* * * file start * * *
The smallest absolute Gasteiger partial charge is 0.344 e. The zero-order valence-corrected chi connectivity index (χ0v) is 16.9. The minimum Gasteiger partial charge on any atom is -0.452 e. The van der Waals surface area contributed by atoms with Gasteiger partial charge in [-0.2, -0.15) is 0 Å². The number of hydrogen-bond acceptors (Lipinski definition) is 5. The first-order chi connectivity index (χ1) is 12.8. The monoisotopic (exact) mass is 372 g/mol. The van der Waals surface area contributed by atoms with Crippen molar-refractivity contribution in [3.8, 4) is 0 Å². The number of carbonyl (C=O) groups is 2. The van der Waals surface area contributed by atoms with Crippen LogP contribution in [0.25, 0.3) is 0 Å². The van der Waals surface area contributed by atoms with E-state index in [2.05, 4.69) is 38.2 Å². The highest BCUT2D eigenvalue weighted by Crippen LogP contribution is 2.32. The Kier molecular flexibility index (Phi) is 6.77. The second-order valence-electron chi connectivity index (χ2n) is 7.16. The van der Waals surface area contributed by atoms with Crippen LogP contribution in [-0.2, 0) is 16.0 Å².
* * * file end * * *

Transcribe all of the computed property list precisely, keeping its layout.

The smallest absolute Gasteiger partial charge is 0.344 e. The zero-order valence-corrected chi connectivity index (χ0v) is 16.9. The minimum Gasteiger partial charge on any atom is -0.452 e. The van der Waals surface area contributed by atoms with Gasteiger partial charge in [-0.2, -0.15) is 0 Å². The number of hydrogen-bond acceptors (Lipinski definition) is 5. The first-order chi connectivity index (χ1) is 12.8. The monoisotopic (exact) mass is 372 g/mol. The van der Waals surface area contributed by atoms with Crippen molar-refractivity contribution in [3.8, 4) is 0 Å². The number of carbonyl (C=O) groups is 2. The van der Waals surface area contributed by atoms with Crippen LogP contribution in [0.25, 0.3) is 0 Å². The van der Waals surface area contributed by atoms with E-state index in [2.05, 4.69) is 38.2 Å². The highest BCUT2D eigenvalue weighted by Crippen LogP contribution is 2.32. The Kier molecular flexibility index (Phi) is 6.77. The second-order valence-electron chi connectivity index (χ2n) is 7.16. The van der Waals surface area contributed by atoms with Crippen LogP contribution in [-0.2, 0) is 16.0 Å².